According to the official, the hotline request would be in addition to three measures originally proposed by the United States: an exchange of cybersecurity white papers between the two militaries, establishment of a link between the U.S. Computer Emergency Readiness Team and its Russian counterpart, and the creation of a crisis prevention mechanism through the Nuclear Risk Reduction Center, which began operations in 1988 and includes a number of bilateral and multilateral international communications links dealing with nuclear, chemical, and conventional arms alerts. The Russian proposal is in addition to the risk reduction center and would establish a direct physical phone line between the Kremlin and the White House, the official said.

According to a July 2011 blog post by White House Cybersecurity Coordinator and Special Assistant to the President Howard Schmidt, the two sides had planned to have all three original mechanisms completed by the end of 2011.

They met that goal for the exchange of white papers. The United States sent its paper—the unclassified “Department of Defense Strategy for Operating in Cyberspace” (see ACT, September 2011)—last summer, and the Russians sent theirs in December, the official said.

The other three pieces are close to completion, but have not been finalized, the official said.

Russian and U.S. negotiators are working on an agreement to establish a hotline for cyberattacks similar to one used since 1988 to prevent accidental nuclear war, a Department of State official said in a May 25 interview.

North Korea Urged Not to Test

Kelsey Davenport

China, Japan, and South Korea agreed not to “accept further nuclear tests or provocations from North Korea,” according to a May 13 statement by South Korean President Lee Myung-bak. Lee issued the statement from Beijing at the end of a trilateral meeting in May, which included a discussion of Pyongyang’s nuclear program.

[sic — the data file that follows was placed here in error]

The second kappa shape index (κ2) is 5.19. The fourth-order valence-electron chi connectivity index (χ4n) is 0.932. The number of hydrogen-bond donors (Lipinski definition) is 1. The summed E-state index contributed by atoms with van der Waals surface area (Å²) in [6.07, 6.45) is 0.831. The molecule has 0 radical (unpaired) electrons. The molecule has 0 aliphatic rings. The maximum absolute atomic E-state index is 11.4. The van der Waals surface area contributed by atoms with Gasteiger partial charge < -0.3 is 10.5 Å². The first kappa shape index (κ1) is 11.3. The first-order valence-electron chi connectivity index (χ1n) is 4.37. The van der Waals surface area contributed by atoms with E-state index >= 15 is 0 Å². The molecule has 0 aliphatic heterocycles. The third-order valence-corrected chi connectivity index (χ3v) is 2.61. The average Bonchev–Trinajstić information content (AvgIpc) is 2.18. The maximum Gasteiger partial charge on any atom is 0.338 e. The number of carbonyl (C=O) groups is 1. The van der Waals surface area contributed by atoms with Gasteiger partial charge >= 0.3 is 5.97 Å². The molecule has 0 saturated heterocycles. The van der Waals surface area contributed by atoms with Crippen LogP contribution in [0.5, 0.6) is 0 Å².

North Korea is believed to be preparing for a nuclear test at its Punggye-ri test site, following a failed attempt to launch a satellite into orbit with a Unha-3 rocket in April. (See ACT, May 2012.) It has conducted two previous nuclear tests, in 2006 and 2009.

Although Chinese Premier Wen Jiabao did not directly mention North Korea in his statement at the end of the meeting, he said that all parties in the region needed to “display goodwill” to “ease confrontation and return to the right track of dialogue and negotiations.”

Despite the ambiguity of Wen’s statement, China is reportedly working behind the scenes to urge North Korea not to detonate a nuclear device and is considering retaliatory steps if Pyongyang moves forward with the test, according to a May 16 Reuters report. The news service quoted several sources as saying that China was concerned that a third test would give the United States greater cause to increase its military presence in the region and would cause environmental damage along the Chinese-North Korean border. The sources also said that Beijing would consider sanctioning North Korea in response to a nuclear test.

According to Pyongyang’s official Korean Central News Agency, “a military measure such as a nuclear test” was not planned around the failed launch, but the country would “bolster” its nuclear deterrence for self-defense against “hostile policy.”

Some analysts predict that North Korea will use highly enriched uranium in the anticipated test to demonstrate progress in its uranium-enrichment capabilities. The earlier tests used plutonium.

 

China, Japan, and South Korea agreed not to “accept further nuclear tests or provocations from North Korea,” according to a May 13 statement by South Korean President Lee Myung-bak. Lee issued the statement from Beijing at the end of a trilateral meeting in May, which included a discussion of Pyongyang’s nuclear program.

Libya Sets Date to Destroy Chemical Arms

Daniel Horner